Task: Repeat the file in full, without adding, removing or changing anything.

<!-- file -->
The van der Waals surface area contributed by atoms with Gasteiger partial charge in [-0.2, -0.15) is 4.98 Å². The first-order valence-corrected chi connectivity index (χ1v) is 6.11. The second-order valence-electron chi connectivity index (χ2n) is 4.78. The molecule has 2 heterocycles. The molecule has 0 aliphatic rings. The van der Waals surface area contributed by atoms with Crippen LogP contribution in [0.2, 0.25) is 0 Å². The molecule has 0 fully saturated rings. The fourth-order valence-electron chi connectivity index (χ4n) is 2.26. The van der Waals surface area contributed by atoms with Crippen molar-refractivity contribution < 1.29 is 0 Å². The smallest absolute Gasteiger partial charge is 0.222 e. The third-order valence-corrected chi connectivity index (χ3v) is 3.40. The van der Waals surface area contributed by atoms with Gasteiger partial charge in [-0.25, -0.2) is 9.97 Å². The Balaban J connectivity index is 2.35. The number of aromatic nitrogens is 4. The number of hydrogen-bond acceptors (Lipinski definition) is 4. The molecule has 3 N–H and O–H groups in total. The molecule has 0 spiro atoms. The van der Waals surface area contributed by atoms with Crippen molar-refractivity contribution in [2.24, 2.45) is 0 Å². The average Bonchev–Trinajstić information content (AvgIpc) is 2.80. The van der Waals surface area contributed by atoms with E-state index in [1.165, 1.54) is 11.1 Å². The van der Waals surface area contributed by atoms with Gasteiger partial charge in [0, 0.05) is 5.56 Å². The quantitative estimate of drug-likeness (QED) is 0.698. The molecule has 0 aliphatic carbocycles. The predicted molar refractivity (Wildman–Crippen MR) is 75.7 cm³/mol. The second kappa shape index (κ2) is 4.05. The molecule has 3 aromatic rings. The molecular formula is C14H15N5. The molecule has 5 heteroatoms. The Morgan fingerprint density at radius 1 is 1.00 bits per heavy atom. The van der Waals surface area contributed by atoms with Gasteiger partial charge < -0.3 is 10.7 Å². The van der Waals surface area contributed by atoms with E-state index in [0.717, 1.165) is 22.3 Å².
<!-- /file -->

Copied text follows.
The van der Waals surface area contributed by atoms with Gasteiger partial charge in [-0.2, -0.15) is 4.98 Å². The first-order valence-corrected chi connectivity index (χ1v) is 6.11. The second-order valence-electron chi connectivity index (χ2n) is 4.78. The molecule has 2 heterocycles. The molecule has 0 aliphatic rings. The van der Waals surface area contributed by atoms with Crippen LogP contribution in [0.2, 0.25) is 0 Å². The molecule has 0 fully saturated rings. The fourth-order valence-electron chi connectivity index (χ4n) is 2.26. The van der Waals surface area contributed by atoms with Crippen molar-refractivity contribution < 1.29 is 0 Å². The smallest absolute Gasteiger partial charge is 0.222 e. The third-order valence-corrected chi connectivity index (χ3v) is 3.40. The van der Waals surface area contributed by atoms with Gasteiger partial charge in [-0.25, -0.2) is 9.97 Å². The Balaban J connectivity index is 2.35. The number of aromatic nitrogens is 4. The number of hydrogen-bond acceptors (Lipinski definition) is 4. The molecule has 3 N–H and O–H groups in total. The molecule has 0 spiro atoms. The van der Waals surface area contributed by atoms with Crippen molar-refractivity contribution in [2.24, 2.45) is 0 Å². The average Bonchev–Trinajstić information content (AvgIpc) is 2.80. The van der Waals surface area contributed by atoms with E-state index in [1.165, 1.54) is 11.1 Å². The van der Waals surface area contributed by atoms with Gasteiger partial charge in [0, 0.05) is 5.56 Å². The quantitative estimate of drug-likeness (QED) is 0.698. The molecule has 0 aliphatic carbocycles. The predicted molar refractivity (Wildman–Crippen MR) is 75.7 cm³/mol. The second kappa shape index (κ2) is 4.05. The molecule has 3 aromatic rings. The molecular formula is C14H15N5. The molecule has 5 heteroatoms. The Morgan fingerprint density at radius 1 is 1.00 bits per heavy atom. The van der Waals surface area contributed by atoms with Gasteiger partial charge < -0.3 is 10.7 Å². The van der Waals surface area contributed by atoms with E-state index in [0.717, 1.165) is 22.3 Å².